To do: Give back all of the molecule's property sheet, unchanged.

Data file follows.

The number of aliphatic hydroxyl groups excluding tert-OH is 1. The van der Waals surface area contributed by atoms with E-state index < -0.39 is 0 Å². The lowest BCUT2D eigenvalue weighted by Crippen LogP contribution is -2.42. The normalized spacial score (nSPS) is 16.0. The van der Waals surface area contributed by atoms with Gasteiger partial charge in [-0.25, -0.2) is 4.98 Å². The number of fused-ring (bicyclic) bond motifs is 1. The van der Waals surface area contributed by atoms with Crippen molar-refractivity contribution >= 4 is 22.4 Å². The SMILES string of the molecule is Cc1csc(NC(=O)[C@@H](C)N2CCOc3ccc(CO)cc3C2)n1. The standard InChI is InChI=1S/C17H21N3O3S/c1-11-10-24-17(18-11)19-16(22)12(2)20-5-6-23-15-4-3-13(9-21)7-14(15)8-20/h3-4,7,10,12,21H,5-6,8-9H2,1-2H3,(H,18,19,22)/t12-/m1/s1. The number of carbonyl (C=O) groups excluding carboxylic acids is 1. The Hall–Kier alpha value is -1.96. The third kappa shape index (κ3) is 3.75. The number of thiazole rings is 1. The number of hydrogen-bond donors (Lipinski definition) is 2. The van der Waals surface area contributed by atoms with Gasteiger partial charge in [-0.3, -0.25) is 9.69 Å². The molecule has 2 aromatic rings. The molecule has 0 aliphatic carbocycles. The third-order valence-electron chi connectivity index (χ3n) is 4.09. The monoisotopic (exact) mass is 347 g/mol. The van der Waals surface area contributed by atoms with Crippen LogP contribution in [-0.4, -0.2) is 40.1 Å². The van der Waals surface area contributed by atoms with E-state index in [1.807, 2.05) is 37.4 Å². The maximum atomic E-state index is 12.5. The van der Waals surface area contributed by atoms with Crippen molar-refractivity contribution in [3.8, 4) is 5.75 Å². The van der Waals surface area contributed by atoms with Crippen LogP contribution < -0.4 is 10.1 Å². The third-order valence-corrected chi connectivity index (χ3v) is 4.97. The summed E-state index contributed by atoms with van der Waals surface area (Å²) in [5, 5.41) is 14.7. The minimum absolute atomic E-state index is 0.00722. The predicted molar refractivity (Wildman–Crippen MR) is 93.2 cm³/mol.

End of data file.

The number of aliphatic hydroxyl groups excluding tert-OH is 1. The van der Waals surface area contributed by atoms with E-state index < -0.39 is 0 Å². The lowest BCUT2D eigenvalue weighted by Crippen LogP contribution is -2.42. The normalized spacial score (nSPS) is 16.0. The van der Waals surface area contributed by atoms with Gasteiger partial charge in [-0.25, -0.2) is 4.98 Å². The number of fused-ring (bicyclic) bond motifs is 1. The van der Waals surface area contributed by atoms with Crippen molar-refractivity contribution >= 4 is 22.4 Å². The SMILES string of the molecule is Cc1csc(NC(=O)[C@@H](C)N2CCOc3ccc(CO)cc3C2)n1. The standard InChI is InChI=1S/C17H21N3O3S/c1-11-10-24-17(18-11)19-16(22)12(2)20-5-6-23-15-4-3-13(9-21)7-14(15)8-20/h3-4,7,10,12,21H,5-6,8-9H2,1-2H3,(H,18,19,22)/t12-/m1/s1. The number of carbonyl (C=O) groups excluding carboxylic acids is 1. The Hall–Kier alpha value is -1.96. The third kappa shape index (κ3) is 3.75. The number of thiazole rings is 1. The number of hydrogen-bond donors (Lipinski definition) is 2. The van der Waals surface area contributed by atoms with Gasteiger partial charge in [-0.3, -0.25) is 9.69 Å². The molecule has 2 aromatic rings. The molecule has 0 aliphatic carbocycles. The third-order valence-electron chi connectivity index (χ3n) is 4.09. The monoisotopic (exact) mass is 347 g/mol. The van der Waals surface area contributed by atoms with Crippen LogP contribution in [-0.4, -0.2) is 40.1 Å². The van der Waals surface area contributed by atoms with E-state index in [1.807, 2.05) is 37.4 Å². The maximum atomic E-state index is 12.5. The van der Waals surface area contributed by atoms with Crippen molar-refractivity contribution in [3.8, 4) is 5.75 Å². The van der Waals surface area contributed by atoms with Crippen LogP contribution < -0.4 is 10.1 Å². The third-order valence-corrected chi connectivity index (χ3v) is 4.97. The summed E-state index contributed by atoms with van der Waals surface area (Å²) in [5, 5.41) is 14.7. The minimum absolute atomic E-state index is 0.00722. The predicted molar refractivity (Wildman–Crippen MR) is 93.2 cm³/mol.